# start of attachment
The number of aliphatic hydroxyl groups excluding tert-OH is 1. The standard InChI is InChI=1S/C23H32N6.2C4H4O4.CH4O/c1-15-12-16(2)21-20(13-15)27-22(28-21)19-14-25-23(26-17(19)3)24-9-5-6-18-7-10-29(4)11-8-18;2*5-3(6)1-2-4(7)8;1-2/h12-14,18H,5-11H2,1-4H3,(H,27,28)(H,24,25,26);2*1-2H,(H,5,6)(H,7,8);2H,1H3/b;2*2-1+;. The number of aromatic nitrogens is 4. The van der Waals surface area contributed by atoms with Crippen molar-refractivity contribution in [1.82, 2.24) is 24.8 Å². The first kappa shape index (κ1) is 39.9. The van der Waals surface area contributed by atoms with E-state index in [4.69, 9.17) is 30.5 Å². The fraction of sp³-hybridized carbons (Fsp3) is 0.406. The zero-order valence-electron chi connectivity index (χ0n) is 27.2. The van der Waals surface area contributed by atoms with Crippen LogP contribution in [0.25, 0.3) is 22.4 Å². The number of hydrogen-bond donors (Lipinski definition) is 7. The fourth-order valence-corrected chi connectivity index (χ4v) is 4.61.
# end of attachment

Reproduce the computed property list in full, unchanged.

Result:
The number of aliphatic hydroxyl groups excluding tert-OH is 1. The standard InChI is InChI=1S/C23H32N6.2C4H4O4.CH4O/c1-15-12-16(2)21-20(13-15)27-22(28-21)19-14-25-23(26-17(19)3)24-9-5-6-18-7-10-29(4)11-8-18;2*5-3(6)1-2-4(7)8;1-2/h12-14,18H,5-11H2,1-4H3,(H,27,28)(H,24,25,26);2*1-2H,(H,5,6)(H,7,8);2H,1H3/b;2*2-1+;. The number of aromatic nitrogens is 4. The van der Waals surface area contributed by atoms with Crippen molar-refractivity contribution in [1.82, 2.24) is 24.8 Å². The first kappa shape index (κ1) is 39.9. The van der Waals surface area contributed by atoms with E-state index in [4.69, 9.17) is 30.5 Å². The fraction of sp³-hybridized carbons (Fsp3) is 0.406. The zero-order valence-electron chi connectivity index (χ0n) is 27.2. The van der Waals surface area contributed by atoms with Crippen LogP contribution in [0.25, 0.3) is 22.4 Å². The number of hydrogen-bond donors (Lipinski definition) is 7. The fourth-order valence-corrected chi connectivity index (χ4v) is 4.61.